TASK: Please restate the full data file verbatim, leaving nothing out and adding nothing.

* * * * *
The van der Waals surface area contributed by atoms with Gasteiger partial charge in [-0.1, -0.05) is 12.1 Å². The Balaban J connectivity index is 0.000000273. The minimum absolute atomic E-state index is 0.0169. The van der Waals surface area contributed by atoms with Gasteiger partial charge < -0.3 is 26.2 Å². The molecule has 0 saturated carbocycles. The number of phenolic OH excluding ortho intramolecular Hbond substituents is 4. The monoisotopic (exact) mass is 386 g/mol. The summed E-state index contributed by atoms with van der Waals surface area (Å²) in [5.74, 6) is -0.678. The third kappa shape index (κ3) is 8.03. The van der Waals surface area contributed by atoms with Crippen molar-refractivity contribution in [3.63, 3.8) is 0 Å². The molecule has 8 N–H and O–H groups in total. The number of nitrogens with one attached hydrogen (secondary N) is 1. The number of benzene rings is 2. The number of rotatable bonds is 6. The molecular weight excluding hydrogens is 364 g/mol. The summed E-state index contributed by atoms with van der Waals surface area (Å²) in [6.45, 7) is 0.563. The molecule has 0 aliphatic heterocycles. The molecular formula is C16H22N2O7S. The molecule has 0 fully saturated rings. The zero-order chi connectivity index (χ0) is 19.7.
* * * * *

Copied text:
The van der Waals surface area contributed by atoms with Gasteiger partial charge in [-0.1, -0.05) is 12.1 Å². The Balaban J connectivity index is 0.000000273. The minimum absolute atomic E-state index is 0.0169. The van der Waals surface area contributed by atoms with Gasteiger partial charge < -0.3 is 26.2 Å². The molecule has 0 saturated carbocycles. The number of phenolic OH excluding ortho intramolecular Hbond substituents is 4. The monoisotopic (exact) mass is 386 g/mol. The summed E-state index contributed by atoms with van der Waals surface area (Å²) in [5.74, 6) is -0.678. The third kappa shape index (κ3) is 8.03. The van der Waals surface area contributed by atoms with Crippen molar-refractivity contribution in [3.63, 3.8) is 0 Å². The molecule has 8 N–H and O–H groups in total. The number of nitrogens with one attached hydrogen (secondary N) is 1. The number of benzene rings is 2. The number of rotatable bonds is 6. The molecular weight excluding hydrogens is 364 g/mol. The summed E-state index contributed by atoms with van der Waals surface area (Å²) in [6.45, 7) is 0.563. The molecule has 0 aliphatic heterocycles. The molecular formula is C16H22N2O7S. The molecule has 0 fully saturated rings. The zero-order chi connectivity index (χ0) is 19.7.